A blistering Wall Street Journal investigation should be a serious wake-up call for Amazon CEO Jeff Bezos and the company’s senior leadership: it needs to focus on ensuring the safety of its products and protecting customers’ health.
Among the findings of choking hazards, illegally imported prescription drugs, and false claims of product safety certifications, the investigation revealed Amazon’s sale of products containing dangerous chemicals. For example:
- Amazon was until recently selling paint strippers containing the harmful chemicals methylene chloride and NMP. The company agreed to stop selling them effective March 2019, joining Walmart, Lowe’s, The Home Depot and other top retailers. But our research found Amazon was still selling them in March. And we found the company was selling them again in April, and yet again in late June, more than three months after the ban went into effect. While Amazon took down the products swiftly after we brought them to its attention, it clearly needs better systems in place to enforce its policies.
- Amazon was selling school supplies and children’s jewelry with lead and cadmium levels above Washington state’s lead standard until the state attorney general stepped in. The state investigation revealed consumers in Washington and across the country made at least 15,188 purchases of products with illegal levels of lead and cadmium from amazon.com. A settlement required Amazon to stop selling the products and make sure third-party sellers certify compliance.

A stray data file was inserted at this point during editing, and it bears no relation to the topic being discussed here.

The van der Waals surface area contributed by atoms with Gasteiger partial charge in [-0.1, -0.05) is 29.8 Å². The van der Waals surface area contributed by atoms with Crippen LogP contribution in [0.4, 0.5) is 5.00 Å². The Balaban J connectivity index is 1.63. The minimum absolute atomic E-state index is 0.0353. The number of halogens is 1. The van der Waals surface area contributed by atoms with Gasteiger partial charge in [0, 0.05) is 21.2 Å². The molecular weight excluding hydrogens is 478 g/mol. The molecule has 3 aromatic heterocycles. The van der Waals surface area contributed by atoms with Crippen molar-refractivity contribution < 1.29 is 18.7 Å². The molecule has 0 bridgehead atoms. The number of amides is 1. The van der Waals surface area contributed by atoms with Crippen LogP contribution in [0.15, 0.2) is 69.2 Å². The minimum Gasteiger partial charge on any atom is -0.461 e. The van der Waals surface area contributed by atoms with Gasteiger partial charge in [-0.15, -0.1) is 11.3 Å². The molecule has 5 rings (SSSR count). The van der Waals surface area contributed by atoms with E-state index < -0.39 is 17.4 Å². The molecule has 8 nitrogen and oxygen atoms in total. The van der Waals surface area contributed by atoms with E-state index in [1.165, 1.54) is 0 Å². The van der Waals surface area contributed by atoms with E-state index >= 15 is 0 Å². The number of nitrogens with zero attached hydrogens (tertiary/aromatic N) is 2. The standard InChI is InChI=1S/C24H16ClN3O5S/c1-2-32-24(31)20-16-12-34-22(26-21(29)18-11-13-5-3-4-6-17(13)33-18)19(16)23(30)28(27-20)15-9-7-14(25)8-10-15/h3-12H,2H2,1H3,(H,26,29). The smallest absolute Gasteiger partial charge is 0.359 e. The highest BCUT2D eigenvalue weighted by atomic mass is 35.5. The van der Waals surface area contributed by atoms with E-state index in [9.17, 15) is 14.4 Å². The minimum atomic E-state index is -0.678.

- Four of the ten toys tested by the Wall Street Journal were above federal standards for lead, including a xylophone that had lead at levels four times the federal standard.
These chemicals are just the tip of the toxic iceberg. There are many other toxic chemicals that can cause cancer, reproductive harm, and other serious health problems undoubtedly hiding in products sold on Amazon.
We have been alerting Amazon to toxic product problems like this for nearly three years through our Mind the Store campaign. We sent our first letter to the company in the fall of 2016 when we evaluated the company in our annual Who’s Minding the Store? retailer report card, which benchmarks retailers on their chemicals policies.
In 2017, we conducted independent testing on televisions for dangerous flame retardants. We found two of three TVs purchased from Amazon contained the worst class of flame retardants—so concerning that the U.S. Consumer Product Safety Commission has warned companies not to use them and started a process to ban them. We brought this issue directly to Amazon, but the company has yet to take action.
Amazon’s chemicals policy – a step in the right direction